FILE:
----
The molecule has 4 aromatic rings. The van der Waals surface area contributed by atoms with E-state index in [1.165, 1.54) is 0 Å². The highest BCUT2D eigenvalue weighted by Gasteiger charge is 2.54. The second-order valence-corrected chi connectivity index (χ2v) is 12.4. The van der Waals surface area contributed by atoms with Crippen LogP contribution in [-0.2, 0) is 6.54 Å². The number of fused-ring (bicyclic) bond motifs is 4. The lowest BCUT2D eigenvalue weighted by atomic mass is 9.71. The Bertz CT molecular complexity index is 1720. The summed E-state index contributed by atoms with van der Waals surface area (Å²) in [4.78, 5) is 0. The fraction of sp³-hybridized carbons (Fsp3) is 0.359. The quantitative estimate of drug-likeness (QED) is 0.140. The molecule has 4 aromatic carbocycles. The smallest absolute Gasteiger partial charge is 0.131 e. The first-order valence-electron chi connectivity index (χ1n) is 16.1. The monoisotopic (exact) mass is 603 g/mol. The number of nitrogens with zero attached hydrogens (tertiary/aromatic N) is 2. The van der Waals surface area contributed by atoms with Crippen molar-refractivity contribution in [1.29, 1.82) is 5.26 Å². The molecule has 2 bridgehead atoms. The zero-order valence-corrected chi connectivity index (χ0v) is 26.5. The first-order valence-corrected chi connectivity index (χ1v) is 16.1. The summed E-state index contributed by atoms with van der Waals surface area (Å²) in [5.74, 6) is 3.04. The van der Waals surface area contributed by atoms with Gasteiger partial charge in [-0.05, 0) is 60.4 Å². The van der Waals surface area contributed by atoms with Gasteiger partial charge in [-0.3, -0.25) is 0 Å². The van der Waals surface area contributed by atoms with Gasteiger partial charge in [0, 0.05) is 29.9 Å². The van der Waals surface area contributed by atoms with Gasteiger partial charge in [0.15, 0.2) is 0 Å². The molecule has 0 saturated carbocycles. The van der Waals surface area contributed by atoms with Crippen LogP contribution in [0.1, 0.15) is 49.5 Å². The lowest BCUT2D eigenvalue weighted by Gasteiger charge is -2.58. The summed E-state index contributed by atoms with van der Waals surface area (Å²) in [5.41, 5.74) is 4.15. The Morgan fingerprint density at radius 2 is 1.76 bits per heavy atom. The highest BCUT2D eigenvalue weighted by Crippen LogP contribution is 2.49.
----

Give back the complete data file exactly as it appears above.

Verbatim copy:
The molecule has 4 aromatic rings. The van der Waals surface area contributed by atoms with E-state index in [1.165, 1.54) is 0 Å². The highest BCUT2D eigenvalue weighted by Gasteiger charge is 2.54. The second-order valence-corrected chi connectivity index (χ2v) is 12.4. The van der Waals surface area contributed by atoms with Crippen LogP contribution in [-0.2, 0) is 6.54 Å². The number of fused-ring (bicyclic) bond motifs is 4. The lowest BCUT2D eigenvalue weighted by atomic mass is 9.71. The Bertz CT molecular complexity index is 1720. The summed E-state index contributed by atoms with van der Waals surface area (Å²) in [4.78, 5) is 0. The fraction of sp³-hybridized carbons (Fsp3) is 0.359. The quantitative estimate of drug-likeness (QED) is 0.140. The molecule has 4 aromatic carbocycles. The smallest absolute Gasteiger partial charge is 0.131 e. The first-order valence-electron chi connectivity index (χ1n) is 16.1. The monoisotopic (exact) mass is 603 g/mol. The number of nitrogens with zero attached hydrogens (tertiary/aromatic N) is 2. The van der Waals surface area contributed by atoms with Crippen molar-refractivity contribution in [1.29, 1.82) is 5.26 Å². The molecule has 2 bridgehead atoms. The zero-order valence-corrected chi connectivity index (χ0v) is 26.5. The first-order valence-corrected chi connectivity index (χ1v) is 16.1. The summed E-state index contributed by atoms with van der Waals surface area (Å²) in [5.74, 6) is 3.04. The van der Waals surface area contributed by atoms with Gasteiger partial charge in [-0.05, 0) is 60.4 Å². The van der Waals surface area contributed by atoms with Gasteiger partial charge in [-0.3, -0.25) is 0 Å². The van der Waals surface area contributed by atoms with Gasteiger partial charge in [0, 0.05) is 29.9 Å². The van der Waals surface area contributed by atoms with Gasteiger partial charge in [0.15, 0.2) is 0 Å². The molecule has 0 saturated carbocycles. The van der Waals surface area contributed by atoms with Crippen LogP contribution in [0.1, 0.15) is 49.5 Å². The lowest BCUT2D eigenvalue weighted by Gasteiger charge is -2.58. The summed E-state index contributed by atoms with van der Waals surface area (Å²) in [5.41, 5.74) is 4.15. The Morgan fingerprint density at radius 2 is 1.76 bits per heavy atom. The highest BCUT2D eigenvalue weighted by Crippen LogP contribution is 2.49.